Las Vegas

Becomes the fifth state to amend its data breach statute since January 2015

The definition of “personal information” (“PI”) just got a little bit bigger in the Silver State. On May 13, Nevada Governor Brian Sandoval signed A.B. 179 into law, approving an expansion of what constitutes PI under Nevada’s data breach law. The amendment keeps all of the prior data elements but adds the following as part of the definition of PI, when unencrypted and combined with a person’s first name or first initial and last name:

  • Driver authorization card numbers;
  • Medical identification or health insurance identification numbers; and
  • User names, unique identifiers, or email addresses in combination with passwords, access codes, or security questions and answers permitting access to an online account.

The existing law exempts from the definition of PI the last four digits of a social security number, a driver’s license number, or an identification card number, as well as “publicly available” information.   A.B. 179 adds a new exemption for the last four digits of a driver authorization card number, and clarifies that the public availability exemption applies to information lawfully made available from federal, state, or local government records.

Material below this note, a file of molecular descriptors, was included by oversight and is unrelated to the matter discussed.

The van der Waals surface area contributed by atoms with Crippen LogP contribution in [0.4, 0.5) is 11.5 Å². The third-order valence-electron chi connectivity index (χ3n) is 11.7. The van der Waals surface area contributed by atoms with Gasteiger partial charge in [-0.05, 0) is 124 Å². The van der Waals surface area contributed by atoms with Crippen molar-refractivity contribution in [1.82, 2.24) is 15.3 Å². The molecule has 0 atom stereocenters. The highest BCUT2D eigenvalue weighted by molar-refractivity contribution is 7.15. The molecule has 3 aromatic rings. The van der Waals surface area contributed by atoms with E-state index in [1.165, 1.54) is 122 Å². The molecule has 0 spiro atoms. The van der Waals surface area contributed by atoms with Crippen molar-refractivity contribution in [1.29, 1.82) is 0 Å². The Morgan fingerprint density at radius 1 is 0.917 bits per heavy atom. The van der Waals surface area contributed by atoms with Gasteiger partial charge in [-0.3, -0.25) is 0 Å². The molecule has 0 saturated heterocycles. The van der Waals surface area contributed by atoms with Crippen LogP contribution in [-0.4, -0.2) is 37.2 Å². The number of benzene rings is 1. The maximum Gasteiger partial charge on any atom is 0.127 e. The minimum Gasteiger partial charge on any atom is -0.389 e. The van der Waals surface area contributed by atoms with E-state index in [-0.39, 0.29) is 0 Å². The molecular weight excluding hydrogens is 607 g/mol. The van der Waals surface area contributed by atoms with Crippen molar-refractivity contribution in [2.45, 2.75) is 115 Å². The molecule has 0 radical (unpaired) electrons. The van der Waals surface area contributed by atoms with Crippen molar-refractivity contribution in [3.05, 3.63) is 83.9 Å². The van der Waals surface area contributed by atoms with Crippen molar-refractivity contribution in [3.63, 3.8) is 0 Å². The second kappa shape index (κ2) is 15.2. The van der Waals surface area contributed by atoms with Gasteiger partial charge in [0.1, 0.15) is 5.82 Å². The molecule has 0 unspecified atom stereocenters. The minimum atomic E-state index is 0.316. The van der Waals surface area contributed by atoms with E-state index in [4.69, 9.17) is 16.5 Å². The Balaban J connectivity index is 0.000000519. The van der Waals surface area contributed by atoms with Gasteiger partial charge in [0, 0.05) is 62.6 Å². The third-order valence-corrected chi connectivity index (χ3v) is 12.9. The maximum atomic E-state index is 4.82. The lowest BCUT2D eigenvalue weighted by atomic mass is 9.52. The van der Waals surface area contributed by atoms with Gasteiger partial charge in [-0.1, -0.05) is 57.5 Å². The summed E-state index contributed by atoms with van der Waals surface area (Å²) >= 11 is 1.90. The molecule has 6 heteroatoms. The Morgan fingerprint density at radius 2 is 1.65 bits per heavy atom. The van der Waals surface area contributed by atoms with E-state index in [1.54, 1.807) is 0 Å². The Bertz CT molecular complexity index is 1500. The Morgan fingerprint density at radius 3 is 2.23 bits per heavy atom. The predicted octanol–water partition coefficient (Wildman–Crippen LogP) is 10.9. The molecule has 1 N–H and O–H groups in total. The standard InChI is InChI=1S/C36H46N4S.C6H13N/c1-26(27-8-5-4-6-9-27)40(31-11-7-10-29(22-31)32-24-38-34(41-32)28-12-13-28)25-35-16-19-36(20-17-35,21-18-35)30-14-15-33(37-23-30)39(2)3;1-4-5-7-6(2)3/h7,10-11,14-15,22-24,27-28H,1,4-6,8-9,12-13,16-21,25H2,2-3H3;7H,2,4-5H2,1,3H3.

Although the bill officially becomes effective on July 1, 2015, it also contains a provision that exempts businesses and “data collectors” from complying with the amendatory provisions until July 1, 2016.  This grace period might provide a good opportunity for businesses to review the security measures in place around the additional protected data elements in A.B. 179, as well as their compliance with Nevada’s existing encryption requirements.

Though not a part of A.B. 179, Nevada’s data breach statute requires businesses that accept payment cards in connection with sales of goods or services must comply with the most current requirements of the Payment Card Industry Data Security Standard (PCI DSS).  But just because a business doesn’t process payments cards, doesn’t mean it’s off the hook.  If a business isn’t subject to the PCI DSS, but it collects other PI, the statute requires that information to be encrypted before sending the PI electronically (other than via facsimile) to third parties or storing the PI in an environment outside the business’ control.  Because of the amendments and broad definition of “personal information,” companies that have free online services and accounts – such as social media sites, email account services, file sharing sites, password-restricted message boards and the like – could fall into the statute’s scope, even though they may not collect payment card information. All companies doing business within the Silver State should review their practices for compliance with Nevada’s encryption requirements, and be prepared to respond to any security breaches in accordance with the amended consumer breach notification requirements.